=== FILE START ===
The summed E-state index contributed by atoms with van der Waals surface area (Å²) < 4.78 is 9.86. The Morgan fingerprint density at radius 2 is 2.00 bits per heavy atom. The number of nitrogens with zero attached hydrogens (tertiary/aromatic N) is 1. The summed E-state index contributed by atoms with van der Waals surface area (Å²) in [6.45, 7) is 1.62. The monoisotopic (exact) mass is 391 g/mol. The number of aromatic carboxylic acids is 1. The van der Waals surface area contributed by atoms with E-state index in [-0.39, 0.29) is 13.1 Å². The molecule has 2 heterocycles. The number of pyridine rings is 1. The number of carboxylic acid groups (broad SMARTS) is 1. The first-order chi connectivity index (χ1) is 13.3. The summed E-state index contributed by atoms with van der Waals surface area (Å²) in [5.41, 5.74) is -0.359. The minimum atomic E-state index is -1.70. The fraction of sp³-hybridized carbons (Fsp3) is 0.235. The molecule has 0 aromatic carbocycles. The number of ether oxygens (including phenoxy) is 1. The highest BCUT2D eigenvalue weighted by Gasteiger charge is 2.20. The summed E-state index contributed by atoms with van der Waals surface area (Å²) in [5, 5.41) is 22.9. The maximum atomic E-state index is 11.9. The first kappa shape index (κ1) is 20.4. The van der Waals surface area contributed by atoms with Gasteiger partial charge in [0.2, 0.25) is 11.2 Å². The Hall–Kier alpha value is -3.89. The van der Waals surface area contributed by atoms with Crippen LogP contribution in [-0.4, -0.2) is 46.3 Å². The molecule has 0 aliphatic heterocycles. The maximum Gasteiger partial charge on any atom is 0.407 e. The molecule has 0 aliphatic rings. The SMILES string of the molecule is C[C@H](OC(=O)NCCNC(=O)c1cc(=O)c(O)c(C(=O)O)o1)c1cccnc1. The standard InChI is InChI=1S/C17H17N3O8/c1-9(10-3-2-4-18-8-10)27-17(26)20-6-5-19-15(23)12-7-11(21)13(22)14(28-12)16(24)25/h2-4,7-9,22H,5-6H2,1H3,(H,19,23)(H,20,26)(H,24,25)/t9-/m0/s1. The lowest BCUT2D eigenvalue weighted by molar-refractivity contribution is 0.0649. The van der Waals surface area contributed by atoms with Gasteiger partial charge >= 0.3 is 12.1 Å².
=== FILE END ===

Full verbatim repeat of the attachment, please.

The summed E-state index contributed by atoms with van der Waals surface area (Å²) < 4.78 is 9.86. The Morgan fingerprint density at radius 2 is 2.00 bits per heavy atom. The number of nitrogens with zero attached hydrogens (tertiary/aromatic N) is 1. The summed E-state index contributed by atoms with van der Waals surface area (Å²) in [6.45, 7) is 1.62. The monoisotopic (exact) mass is 391 g/mol. The number of aromatic carboxylic acids is 1. The van der Waals surface area contributed by atoms with E-state index in [-0.39, 0.29) is 13.1 Å². The molecule has 2 heterocycles. The number of pyridine rings is 1. The number of carboxylic acid groups (broad SMARTS) is 1. The first-order chi connectivity index (χ1) is 13.3. The summed E-state index contributed by atoms with van der Waals surface area (Å²) in [5.41, 5.74) is -0.359. The minimum atomic E-state index is -1.70. The fraction of sp³-hybridized carbons (Fsp3) is 0.235. The molecule has 0 aromatic carbocycles. The number of ether oxygens (including phenoxy) is 1. The highest BCUT2D eigenvalue weighted by Gasteiger charge is 2.20. The summed E-state index contributed by atoms with van der Waals surface area (Å²) in [5, 5.41) is 22.9. The maximum atomic E-state index is 11.9. The first kappa shape index (κ1) is 20.4. The van der Waals surface area contributed by atoms with Gasteiger partial charge in [0.2, 0.25) is 11.2 Å². The Hall–Kier alpha value is -3.89. The van der Waals surface area contributed by atoms with Crippen LogP contribution in [-0.4, -0.2) is 46.3 Å². The molecule has 0 aliphatic heterocycles. The maximum Gasteiger partial charge on any atom is 0.407 e. The molecule has 0 aliphatic rings. The SMILES string of the molecule is C[C@H](OC(=O)NCCNC(=O)c1cc(=O)c(O)c(C(=O)O)o1)c1cccnc1. The standard InChI is InChI=1S/C17H17N3O8/c1-9(10-3-2-4-18-8-10)27-17(26)20-6-5-19-15(23)12-7-11(21)13(22)14(28-12)16(24)25/h2-4,7-9,22H,5-6H2,1H3,(H,19,23)(H,20,26)(H,24,25)/t9-/m0/s1. The lowest BCUT2D eigenvalue weighted by molar-refractivity contribution is 0.0649. The van der Waals surface area contributed by atoms with Gasteiger partial charge >= 0.3 is 12.1 Å².